Six weeks ago, I received my second shot of the Covid-19 vaccine and I am now fully vaccinated. I cannot articulate the relief I feel knowing that I pose less of a threat to my wife, our children and grandchildren, and the community around me. I still wear my mask in public, but the fear that I might get sick and pass it on to my 91-year-old mother, who lives with me, is gone. I got vaccinated because I missed holidays with my family. There were funerals and graduations I couldn’t attend.
I did not decide to get vaccinated without reflecting deeply on the relationship between Black and Brown communities and the health-care system in the United States. However, I’m confident I made the right decision for myself and my family, and I’m sharing my thoughts with you with the hope that you will do the same.
The federal government has a history of exploiting Black and Brown people, and health care is no exception. In the 1930s, Black bodies were used as the equivalent of lab rats when the federal government decided to study Black people with syphilis in the Tuskegee Experiment, instead of treating them, and tracked them for 40 years without their consent. In 1951, Henrietta Lacks, a Black woman, unknowingly became the source of what is now known as the HeLa line. Her cells were, for many years, the only cell line that could reproduce indefinitely. They were used without her consent in a myriad of medical research projects worldwide, which still go on today.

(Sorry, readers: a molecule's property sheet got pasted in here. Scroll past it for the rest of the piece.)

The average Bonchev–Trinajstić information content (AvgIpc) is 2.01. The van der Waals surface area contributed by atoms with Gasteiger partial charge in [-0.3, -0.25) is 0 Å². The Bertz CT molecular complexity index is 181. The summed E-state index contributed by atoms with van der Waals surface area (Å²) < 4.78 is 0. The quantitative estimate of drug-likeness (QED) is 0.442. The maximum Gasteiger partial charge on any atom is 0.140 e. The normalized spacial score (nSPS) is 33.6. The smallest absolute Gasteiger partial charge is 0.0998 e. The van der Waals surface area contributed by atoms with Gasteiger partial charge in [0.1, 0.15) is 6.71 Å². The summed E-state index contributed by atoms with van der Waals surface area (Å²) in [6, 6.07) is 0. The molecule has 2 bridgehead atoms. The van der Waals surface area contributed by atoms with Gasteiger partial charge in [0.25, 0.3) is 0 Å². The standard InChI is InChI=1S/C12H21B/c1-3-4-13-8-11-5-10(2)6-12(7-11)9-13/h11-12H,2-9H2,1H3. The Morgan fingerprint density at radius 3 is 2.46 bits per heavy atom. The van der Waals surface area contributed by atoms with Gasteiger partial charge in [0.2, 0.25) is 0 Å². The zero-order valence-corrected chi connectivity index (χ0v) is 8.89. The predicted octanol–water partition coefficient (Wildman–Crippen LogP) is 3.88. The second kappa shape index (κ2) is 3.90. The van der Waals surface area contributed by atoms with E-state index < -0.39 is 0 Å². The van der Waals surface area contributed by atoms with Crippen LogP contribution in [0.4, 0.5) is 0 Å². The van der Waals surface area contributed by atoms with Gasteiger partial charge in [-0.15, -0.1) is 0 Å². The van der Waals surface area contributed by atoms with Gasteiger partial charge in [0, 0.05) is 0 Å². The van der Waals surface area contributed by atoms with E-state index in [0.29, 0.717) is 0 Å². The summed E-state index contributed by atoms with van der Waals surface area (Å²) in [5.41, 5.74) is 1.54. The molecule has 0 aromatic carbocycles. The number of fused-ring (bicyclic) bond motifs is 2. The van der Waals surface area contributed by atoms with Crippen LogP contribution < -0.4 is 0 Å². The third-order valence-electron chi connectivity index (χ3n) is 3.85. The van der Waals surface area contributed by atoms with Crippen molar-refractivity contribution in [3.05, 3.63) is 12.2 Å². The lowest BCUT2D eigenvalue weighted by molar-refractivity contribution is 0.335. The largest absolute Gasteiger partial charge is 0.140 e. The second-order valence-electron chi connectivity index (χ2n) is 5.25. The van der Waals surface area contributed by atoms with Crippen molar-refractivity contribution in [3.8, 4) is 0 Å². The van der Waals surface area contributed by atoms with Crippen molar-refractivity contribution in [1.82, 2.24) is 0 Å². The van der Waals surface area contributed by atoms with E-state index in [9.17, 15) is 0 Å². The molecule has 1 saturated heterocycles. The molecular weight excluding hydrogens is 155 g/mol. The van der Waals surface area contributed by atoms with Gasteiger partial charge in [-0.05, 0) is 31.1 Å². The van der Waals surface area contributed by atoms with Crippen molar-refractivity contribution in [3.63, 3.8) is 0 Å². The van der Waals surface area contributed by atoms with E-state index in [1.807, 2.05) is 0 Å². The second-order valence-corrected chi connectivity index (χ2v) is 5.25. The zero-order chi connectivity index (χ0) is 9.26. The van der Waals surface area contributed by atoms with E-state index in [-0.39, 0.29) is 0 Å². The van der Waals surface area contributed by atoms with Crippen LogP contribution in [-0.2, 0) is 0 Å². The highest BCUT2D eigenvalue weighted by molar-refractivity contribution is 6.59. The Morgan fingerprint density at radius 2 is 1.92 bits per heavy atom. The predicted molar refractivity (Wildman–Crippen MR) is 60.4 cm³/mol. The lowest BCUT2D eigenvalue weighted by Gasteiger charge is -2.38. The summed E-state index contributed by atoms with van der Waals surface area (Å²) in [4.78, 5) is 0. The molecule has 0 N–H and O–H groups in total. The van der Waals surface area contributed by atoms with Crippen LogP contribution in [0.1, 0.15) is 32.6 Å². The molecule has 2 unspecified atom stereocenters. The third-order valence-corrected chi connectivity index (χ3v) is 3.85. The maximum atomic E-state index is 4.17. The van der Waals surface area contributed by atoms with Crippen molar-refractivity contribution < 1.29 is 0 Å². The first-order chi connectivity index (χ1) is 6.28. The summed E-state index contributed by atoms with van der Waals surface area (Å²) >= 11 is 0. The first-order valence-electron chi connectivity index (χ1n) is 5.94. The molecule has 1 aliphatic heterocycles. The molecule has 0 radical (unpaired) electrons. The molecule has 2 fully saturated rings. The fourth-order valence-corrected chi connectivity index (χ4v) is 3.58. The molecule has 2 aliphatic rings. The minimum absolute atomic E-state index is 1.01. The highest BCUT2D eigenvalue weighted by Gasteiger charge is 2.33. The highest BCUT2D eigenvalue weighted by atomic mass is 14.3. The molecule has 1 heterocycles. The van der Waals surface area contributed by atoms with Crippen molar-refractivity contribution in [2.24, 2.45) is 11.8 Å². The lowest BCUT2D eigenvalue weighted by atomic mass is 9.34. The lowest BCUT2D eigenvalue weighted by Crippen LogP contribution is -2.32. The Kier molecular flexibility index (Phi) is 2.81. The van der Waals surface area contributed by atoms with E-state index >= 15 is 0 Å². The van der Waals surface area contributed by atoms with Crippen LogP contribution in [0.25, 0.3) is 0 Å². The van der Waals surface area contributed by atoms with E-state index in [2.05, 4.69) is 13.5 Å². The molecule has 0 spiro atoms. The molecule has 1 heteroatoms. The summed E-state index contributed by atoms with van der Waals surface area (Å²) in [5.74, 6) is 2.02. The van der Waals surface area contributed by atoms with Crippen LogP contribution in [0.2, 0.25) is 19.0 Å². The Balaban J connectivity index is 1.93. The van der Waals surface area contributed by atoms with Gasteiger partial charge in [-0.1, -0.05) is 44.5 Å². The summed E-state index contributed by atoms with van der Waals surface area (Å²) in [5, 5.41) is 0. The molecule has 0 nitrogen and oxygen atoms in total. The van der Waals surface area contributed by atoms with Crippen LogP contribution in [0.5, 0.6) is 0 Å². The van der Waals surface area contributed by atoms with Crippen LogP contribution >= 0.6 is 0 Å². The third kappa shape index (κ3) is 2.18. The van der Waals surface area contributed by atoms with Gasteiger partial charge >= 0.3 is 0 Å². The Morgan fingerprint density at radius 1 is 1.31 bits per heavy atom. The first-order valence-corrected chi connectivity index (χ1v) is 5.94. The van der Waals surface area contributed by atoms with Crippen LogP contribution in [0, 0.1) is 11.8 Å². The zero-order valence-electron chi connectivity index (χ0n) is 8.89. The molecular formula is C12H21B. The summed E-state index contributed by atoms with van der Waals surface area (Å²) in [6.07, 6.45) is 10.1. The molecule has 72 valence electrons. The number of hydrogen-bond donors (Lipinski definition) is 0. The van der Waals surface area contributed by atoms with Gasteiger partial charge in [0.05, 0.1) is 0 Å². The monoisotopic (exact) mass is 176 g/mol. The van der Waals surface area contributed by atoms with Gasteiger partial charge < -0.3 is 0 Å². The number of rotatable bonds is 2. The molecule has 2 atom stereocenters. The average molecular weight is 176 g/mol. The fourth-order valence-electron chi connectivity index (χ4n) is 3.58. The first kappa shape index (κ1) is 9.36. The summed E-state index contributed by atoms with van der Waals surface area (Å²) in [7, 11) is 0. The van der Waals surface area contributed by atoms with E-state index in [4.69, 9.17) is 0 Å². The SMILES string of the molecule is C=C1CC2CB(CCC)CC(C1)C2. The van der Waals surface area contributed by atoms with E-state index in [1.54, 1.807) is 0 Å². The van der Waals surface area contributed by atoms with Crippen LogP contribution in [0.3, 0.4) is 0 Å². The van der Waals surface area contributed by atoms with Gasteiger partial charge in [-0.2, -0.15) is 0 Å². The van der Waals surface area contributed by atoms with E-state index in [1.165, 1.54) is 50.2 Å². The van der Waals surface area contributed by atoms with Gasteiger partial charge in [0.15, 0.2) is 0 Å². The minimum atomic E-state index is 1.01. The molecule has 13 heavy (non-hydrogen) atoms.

But the Black community doesn’t have to look to the past to find reasons to view the medical profession with skepticism. Dismal mortality rates among birthing mothers still create a daunting childbearing experience for Black women and women of color. Breast, prostate, and colorectal cancer rates remain highest in our communities. You would be hard-pressed to find a person of color of a certain age who does not have a story of a medical encounter filled with micro-aggressions and substandard service and attentiveness.
Now we are being called to willingly inject a foreign substance into our arms — seemingly developed at lightning speed under an administration with a record of being dishonest and which was distrusted, with reason, by Black and Brown communities.
While acknowledging these reasons to feel cautious, I strongly encourage you to join me in receiving the vaccine and asking the community around you to do so as well.
We must look, just as critically, at what we have lost in the past year to the pandemic. Our community is under assault; we face the equivalent of war. I have lived through the Korean War, the Vietnam War, and the war in Afghanistan. The number of Covid deaths in the United States is higher than the casualties of all these wars combined. As of March 2, 2021 the Latino community has suffered over 89,000 deaths. As of March 7, 2021 the Black community has lost 73,462 lives.
We know the heavy impact of Covid is attributed to several factors that cannot easily be changed. Our communities have high rates of chronic illnesses that make them susceptible to Covid’s worst complications. Many are employed as frontline workers and dwell in cramped living spaces, to name a few variables.